Persian king Xerxes (Rodrigo Santoro) invades Greece with an army of untold thousands, while Spartan king Leonidas (Gerard Butler) has a contingent of only 300 men. As the two forces battle on a Thermopylae mountain pass, Leonidas exhorts his few to vanquish the Persian hordes and save Greece, believing strategy and heart can beat superior numbers. Based on Frank Miller’s graphic novel, which was in turn inspired by history, this action adventure is visually breathtaking – with stunning cinematography and state-of-the-art special effects – and completely vapid. The acting is terrible, the dialogue is worse, and a literal-minded voiceover narration is both intrusive and dumb. The many battles provide the biggest letdown; action scenes that ought to be suspenseful and exciting are instead repetitive, cliched, and dull.

Grade: C-
Kinsey Scale: 2

Bridge to Terabithia

When Leslie Burke (AnnaSophia Robb) moves in next door to Jesse Aarons (Josh Hutcherson), the dreamy fifth-graders become fast friends. Bullied at school, they create their own kingdom in the woods behind their homes, which they dub Terabithia – a place filled with giants and other fantastic creatures the pair must battle. Based on Katherine Paterson’s 30-year-old, award-winning children’s novel, this family drama celebrates loyalty and friendship, while promoting individuality and creativity among kids. Terabithia and its many monsters come alive through the magic of CGI, but the special effects never distract from the human story. The schoolyard scenes where Leslie and Jesse dodge bullies are truthfully (and painfully) rendered. The two young actors are simply wonderful, bringing warmth, playfulness, and wonder to their roles.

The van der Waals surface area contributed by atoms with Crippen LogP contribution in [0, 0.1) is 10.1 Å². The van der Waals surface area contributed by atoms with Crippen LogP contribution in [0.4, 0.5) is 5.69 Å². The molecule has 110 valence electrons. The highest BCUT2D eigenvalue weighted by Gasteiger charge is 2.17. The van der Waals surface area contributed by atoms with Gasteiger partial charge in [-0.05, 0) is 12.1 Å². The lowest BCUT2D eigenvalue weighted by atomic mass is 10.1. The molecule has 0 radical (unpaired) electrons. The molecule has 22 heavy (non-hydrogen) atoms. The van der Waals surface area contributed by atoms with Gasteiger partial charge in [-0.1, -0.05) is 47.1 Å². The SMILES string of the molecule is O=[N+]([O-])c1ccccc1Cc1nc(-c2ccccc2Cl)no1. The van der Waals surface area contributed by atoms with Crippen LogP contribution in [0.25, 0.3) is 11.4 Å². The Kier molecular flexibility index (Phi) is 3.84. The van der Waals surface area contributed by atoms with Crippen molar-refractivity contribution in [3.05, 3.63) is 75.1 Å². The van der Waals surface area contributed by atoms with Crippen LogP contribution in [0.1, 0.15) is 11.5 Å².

Grade: A-
Kinsey Scale: 1

I Think I Love My Wife

Investment banker Richard Cooper’s (Chris Rock) doldrums are more than just the seven-year itch – he and his wife, Brenda (Gina Torres), have fallen into a companionable but sexless relationship. So when seductive old pal Nikki (Kerry Washington) reappears in his life, the renewed friendship, fraught with sexual tension, creates such a distraction that it threatens his marriage and his job. There are laughs in this uneasy romantic comedy, but only for those who can get past Rock’s evident misogyny and a winking, prurient tone that borders on the sleazy. Torres is extremely sympathetic, and Steve Buscemi adds a hilarious turn as an office lothario. Sadly, neither quality applies to Rock or Washington or their vapid, self-absorbed, and above all, grating characters.

Grade: C-
Kinsey Scale: 2

The Last Mimzy